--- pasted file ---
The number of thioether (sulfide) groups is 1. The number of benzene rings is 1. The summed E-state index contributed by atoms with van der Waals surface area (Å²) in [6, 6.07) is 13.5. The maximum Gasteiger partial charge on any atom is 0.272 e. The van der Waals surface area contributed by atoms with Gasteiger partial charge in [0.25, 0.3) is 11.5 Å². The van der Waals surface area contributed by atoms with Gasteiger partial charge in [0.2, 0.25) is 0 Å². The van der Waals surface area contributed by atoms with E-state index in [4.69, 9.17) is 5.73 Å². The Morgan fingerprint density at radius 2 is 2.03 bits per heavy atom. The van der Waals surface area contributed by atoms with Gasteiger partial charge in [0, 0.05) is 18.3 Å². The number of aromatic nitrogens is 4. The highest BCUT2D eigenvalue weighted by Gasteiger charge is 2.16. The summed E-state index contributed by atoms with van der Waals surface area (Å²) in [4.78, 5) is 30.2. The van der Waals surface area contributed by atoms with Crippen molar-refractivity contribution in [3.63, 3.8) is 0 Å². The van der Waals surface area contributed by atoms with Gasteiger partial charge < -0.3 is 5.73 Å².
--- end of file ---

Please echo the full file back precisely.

The number of thioether (sulfide) groups is 1. The number of benzene rings is 1. The summed E-state index contributed by atoms with van der Waals surface area (Å²) in [6, 6.07) is 13.5. The maximum Gasteiger partial charge on any atom is 0.272 e. The van der Waals surface area contributed by atoms with Gasteiger partial charge in [0.25, 0.3) is 11.5 Å². The van der Waals surface area contributed by atoms with Gasteiger partial charge in [0.2, 0.25) is 0 Å². The van der Waals surface area contributed by atoms with E-state index in [4.69, 9.17) is 5.73 Å². The Morgan fingerprint density at radius 2 is 2.03 bits per heavy atom. The van der Waals surface area contributed by atoms with Gasteiger partial charge in [0, 0.05) is 18.3 Å². The number of aromatic nitrogens is 4. The highest BCUT2D eigenvalue weighted by Gasteiger charge is 2.16. The summed E-state index contributed by atoms with van der Waals surface area (Å²) in [4.78, 5) is 30.2. The van der Waals surface area contributed by atoms with Crippen molar-refractivity contribution in [3.63, 3.8) is 0 Å². The van der Waals surface area contributed by atoms with Gasteiger partial charge < -0.3 is 5.73 Å².